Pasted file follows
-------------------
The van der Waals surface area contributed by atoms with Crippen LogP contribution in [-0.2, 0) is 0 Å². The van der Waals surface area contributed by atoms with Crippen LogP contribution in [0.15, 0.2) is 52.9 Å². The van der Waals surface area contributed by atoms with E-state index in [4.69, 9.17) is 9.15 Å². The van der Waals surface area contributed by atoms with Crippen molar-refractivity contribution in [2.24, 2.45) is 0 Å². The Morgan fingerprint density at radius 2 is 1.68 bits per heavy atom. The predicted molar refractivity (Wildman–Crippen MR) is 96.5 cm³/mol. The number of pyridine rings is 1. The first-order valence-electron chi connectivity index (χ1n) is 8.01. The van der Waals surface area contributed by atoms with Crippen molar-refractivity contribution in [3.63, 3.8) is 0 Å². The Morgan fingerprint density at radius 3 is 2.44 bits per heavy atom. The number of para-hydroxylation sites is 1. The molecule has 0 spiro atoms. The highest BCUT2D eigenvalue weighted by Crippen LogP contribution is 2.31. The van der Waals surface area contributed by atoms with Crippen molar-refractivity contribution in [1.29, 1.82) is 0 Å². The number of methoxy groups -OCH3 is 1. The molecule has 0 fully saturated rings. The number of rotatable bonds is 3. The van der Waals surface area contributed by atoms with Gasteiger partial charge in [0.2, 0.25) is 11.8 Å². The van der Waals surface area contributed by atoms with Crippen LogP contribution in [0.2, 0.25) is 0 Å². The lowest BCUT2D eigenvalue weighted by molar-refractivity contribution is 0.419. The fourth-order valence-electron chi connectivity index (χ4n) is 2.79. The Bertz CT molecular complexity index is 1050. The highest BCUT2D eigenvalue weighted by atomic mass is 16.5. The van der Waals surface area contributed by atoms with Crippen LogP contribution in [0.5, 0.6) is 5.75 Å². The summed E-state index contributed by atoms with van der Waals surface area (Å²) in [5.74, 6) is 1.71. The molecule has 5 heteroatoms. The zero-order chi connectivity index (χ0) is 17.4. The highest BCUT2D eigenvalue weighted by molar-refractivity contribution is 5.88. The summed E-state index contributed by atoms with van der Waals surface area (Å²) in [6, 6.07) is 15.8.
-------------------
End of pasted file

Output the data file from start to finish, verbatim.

The van der Waals surface area contributed by atoms with Crippen LogP contribution in [-0.2, 0) is 0 Å². The van der Waals surface area contributed by atoms with Crippen LogP contribution in [0.15, 0.2) is 52.9 Å². The van der Waals surface area contributed by atoms with E-state index in [4.69, 9.17) is 9.15 Å². The van der Waals surface area contributed by atoms with Crippen molar-refractivity contribution in [2.24, 2.45) is 0 Å². The Morgan fingerprint density at radius 2 is 1.68 bits per heavy atom. The predicted molar refractivity (Wildman–Crippen MR) is 96.5 cm³/mol. The number of pyridine rings is 1. The first-order valence-electron chi connectivity index (χ1n) is 8.01. The van der Waals surface area contributed by atoms with Crippen molar-refractivity contribution in [3.63, 3.8) is 0 Å². The Morgan fingerprint density at radius 3 is 2.44 bits per heavy atom. The number of para-hydroxylation sites is 1. The molecule has 0 spiro atoms. The highest BCUT2D eigenvalue weighted by Crippen LogP contribution is 2.31. The van der Waals surface area contributed by atoms with Crippen molar-refractivity contribution in [1.29, 1.82) is 0 Å². The number of methoxy groups -OCH3 is 1. The molecule has 0 fully saturated rings. The number of rotatable bonds is 3. The van der Waals surface area contributed by atoms with Gasteiger partial charge in [0.2, 0.25) is 11.8 Å². The van der Waals surface area contributed by atoms with Crippen LogP contribution in [0.2, 0.25) is 0 Å². The lowest BCUT2D eigenvalue weighted by molar-refractivity contribution is 0.419. The fourth-order valence-electron chi connectivity index (χ4n) is 2.79. The Bertz CT molecular complexity index is 1050. The highest BCUT2D eigenvalue weighted by atomic mass is 16.5. The van der Waals surface area contributed by atoms with Crippen LogP contribution in [0.5, 0.6) is 5.75 Å². The summed E-state index contributed by atoms with van der Waals surface area (Å²) in [5.74, 6) is 1.71. The molecule has 5 heteroatoms. The zero-order chi connectivity index (χ0) is 17.4. The highest BCUT2D eigenvalue weighted by molar-refractivity contribution is 5.88. The summed E-state index contributed by atoms with van der Waals surface area (Å²) in [6, 6.07) is 15.8.